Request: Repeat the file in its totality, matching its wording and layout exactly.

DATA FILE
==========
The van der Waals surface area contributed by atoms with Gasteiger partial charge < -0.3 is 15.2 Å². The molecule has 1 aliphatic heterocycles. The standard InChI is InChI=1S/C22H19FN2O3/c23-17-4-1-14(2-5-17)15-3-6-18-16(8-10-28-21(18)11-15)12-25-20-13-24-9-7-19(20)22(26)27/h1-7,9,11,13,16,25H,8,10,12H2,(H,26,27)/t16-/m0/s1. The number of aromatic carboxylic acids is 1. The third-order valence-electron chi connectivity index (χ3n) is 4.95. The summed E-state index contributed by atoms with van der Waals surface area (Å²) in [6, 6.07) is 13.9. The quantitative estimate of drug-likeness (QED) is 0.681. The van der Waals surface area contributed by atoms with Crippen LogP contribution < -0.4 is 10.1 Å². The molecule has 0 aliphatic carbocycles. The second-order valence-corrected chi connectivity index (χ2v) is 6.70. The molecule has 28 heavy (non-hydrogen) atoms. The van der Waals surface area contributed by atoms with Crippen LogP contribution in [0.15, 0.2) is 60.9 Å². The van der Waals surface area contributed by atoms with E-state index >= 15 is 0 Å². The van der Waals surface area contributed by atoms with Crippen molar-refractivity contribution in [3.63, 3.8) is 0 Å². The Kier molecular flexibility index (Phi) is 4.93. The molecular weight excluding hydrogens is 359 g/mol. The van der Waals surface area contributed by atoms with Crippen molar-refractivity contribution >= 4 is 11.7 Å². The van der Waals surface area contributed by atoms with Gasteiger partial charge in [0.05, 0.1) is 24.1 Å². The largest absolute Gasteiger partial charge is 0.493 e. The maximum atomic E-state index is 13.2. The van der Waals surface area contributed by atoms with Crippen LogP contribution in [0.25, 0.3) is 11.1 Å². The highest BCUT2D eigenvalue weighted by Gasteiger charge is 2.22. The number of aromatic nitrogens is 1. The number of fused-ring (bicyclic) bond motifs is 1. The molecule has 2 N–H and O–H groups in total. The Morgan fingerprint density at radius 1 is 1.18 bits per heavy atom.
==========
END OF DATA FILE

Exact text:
The van der Waals surface area contributed by atoms with Gasteiger partial charge < -0.3 is 15.2 Å². The molecule has 1 aliphatic heterocycles. The standard InChI is InChI=1S/C22H19FN2O3/c23-17-4-1-14(2-5-17)15-3-6-18-16(8-10-28-21(18)11-15)12-25-20-13-24-9-7-19(20)22(26)27/h1-7,9,11,13,16,25H,8,10,12H2,(H,26,27)/t16-/m0/s1. The number of aromatic carboxylic acids is 1. The third-order valence-electron chi connectivity index (χ3n) is 4.95. The summed E-state index contributed by atoms with van der Waals surface area (Å²) in [6, 6.07) is 13.9. The quantitative estimate of drug-likeness (QED) is 0.681. The van der Waals surface area contributed by atoms with Crippen LogP contribution < -0.4 is 10.1 Å². The molecule has 0 aliphatic carbocycles. The second-order valence-corrected chi connectivity index (χ2v) is 6.70. The molecule has 28 heavy (non-hydrogen) atoms. The van der Waals surface area contributed by atoms with Crippen LogP contribution in [0.15, 0.2) is 60.9 Å². The van der Waals surface area contributed by atoms with E-state index >= 15 is 0 Å². The van der Waals surface area contributed by atoms with Crippen molar-refractivity contribution in [3.63, 3.8) is 0 Å². The Kier molecular flexibility index (Phi) is 4.93. The molecular weight excluding hydrogens is 359 g/mol. The van der Waals surface area contributed by atoms with Crippen molar-refractivity contribution >= 4 is 11.7 Å². The van der Waals surface area contributed by atoms with Gasteiger partial charge in [0.05, 0.1) is 24.1 Å². The largest absolute Gasteiger partial charge is 0.493 e. The maximum atomic E-state index is 13.2. The van der Waals surface area contributed by atoms with Crippen LogP contribution in [0.25, 0.3) is 11.1 Å². The highest BCUT2D eigenvalue weighted by Gasteiger charge is 2.22. The number of aromatic nitrogens is 1. The number of fused-ring (bicyclic) bond motifs is 1. The molecule has 2 N–H and O–H groups in total. The Morgan fingerprint density at radius 1 is 1.18 bits per heavy atom.